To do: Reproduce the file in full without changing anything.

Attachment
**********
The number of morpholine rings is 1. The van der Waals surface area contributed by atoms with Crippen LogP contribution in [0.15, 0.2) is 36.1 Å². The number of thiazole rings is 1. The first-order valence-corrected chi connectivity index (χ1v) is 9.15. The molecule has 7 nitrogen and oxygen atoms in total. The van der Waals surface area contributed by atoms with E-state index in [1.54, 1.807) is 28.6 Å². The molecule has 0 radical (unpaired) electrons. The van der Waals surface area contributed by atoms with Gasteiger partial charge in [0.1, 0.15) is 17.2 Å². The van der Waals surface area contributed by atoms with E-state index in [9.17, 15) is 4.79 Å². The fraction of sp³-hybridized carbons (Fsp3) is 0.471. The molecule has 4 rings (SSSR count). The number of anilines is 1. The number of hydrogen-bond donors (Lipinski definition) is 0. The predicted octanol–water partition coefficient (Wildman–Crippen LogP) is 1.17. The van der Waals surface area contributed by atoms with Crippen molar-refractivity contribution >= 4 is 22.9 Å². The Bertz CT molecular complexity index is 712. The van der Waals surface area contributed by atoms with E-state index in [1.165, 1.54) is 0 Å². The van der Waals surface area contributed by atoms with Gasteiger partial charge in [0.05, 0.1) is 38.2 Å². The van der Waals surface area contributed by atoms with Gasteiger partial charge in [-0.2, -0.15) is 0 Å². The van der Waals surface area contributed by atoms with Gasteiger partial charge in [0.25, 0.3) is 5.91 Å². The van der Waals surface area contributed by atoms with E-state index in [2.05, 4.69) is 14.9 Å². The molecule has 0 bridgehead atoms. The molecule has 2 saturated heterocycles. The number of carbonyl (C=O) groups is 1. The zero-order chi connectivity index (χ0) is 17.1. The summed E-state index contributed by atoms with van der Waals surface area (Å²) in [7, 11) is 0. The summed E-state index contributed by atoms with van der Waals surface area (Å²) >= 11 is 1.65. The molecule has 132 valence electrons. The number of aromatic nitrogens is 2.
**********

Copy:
The number of morpholine rings is 1. The van der Waals surface area contributed by atoms with Crippen LogP contribution in [0.15, 0.2) is 36.1 Å². The number of thiazole rings is 1. The first-order valence-corrected chi connectivity index (χ1v) is 9.15. The molecule has 7 nitrogen and oxygen atoms in total. The van der Waals surface area contributed by atoms with E-state index in [1.54, 1.807) is 28.6 Å². The molecule has 0 radical (unpaired) electrons. The van der Waals surface area contributed by atoms with Gasteiger partial charge in [0.1, 0.15) is 17.2 Å². The van der Waals surface area contributed by atoms with E-state index in [9.17, 15) is 4.79 Å². The fraction of sp³-hybridized carbons (Fsp3) is 0.471. The molecule has 4 rings (SSSR count). The number of anilines is 1. The number of hydrogen-bond donors (Lipinski definition) is 0. The predicted octanol–water partition coefficient (Wildman–Crippen LogP) is 1.17. The van der Waals surface area contributed by atoms with Crippen molar-refractivity contribution >= 4 is 22.9 Å². The Bertz CT molecular complexity index is 712. The van der Waals surface area contributed by atoms with E-state index in [1.165, 1.54) is 0 Å². The van der Waals surface area contributed by atoms with Gasteiger partial charge in [0.05, 0.1) is 38.2 Å². The van der Waals surface area contributed by atoms with Gasteiger partial charge in [-0.2, -0.15) is 0 Å². The van der Waals surface area contributed by atoms with Gasteiger partial charge in [0.25, 0.3) is 5.91 Å². The van der Waals surface area contributed by atoms with E-state index in [2.05, 4.69) is 14.9 Å². The molecule has 0 bridgehead atoms. The molecule has 2 saturated heterocycles. The number of carbonyl (C=O) groups is 1. The zero-order chi connectivity index (χ0) is 17.1. The summed E-state index contributed by atoms with van der Waals surface area (Å²) in [7, 11) is 0. The summed E-state index contributed by atoms with van der Waals surface area (Å²) >= 11 is 1.65. The molecule has 132 valence electrons. The number of aromatic nitrogens is 2.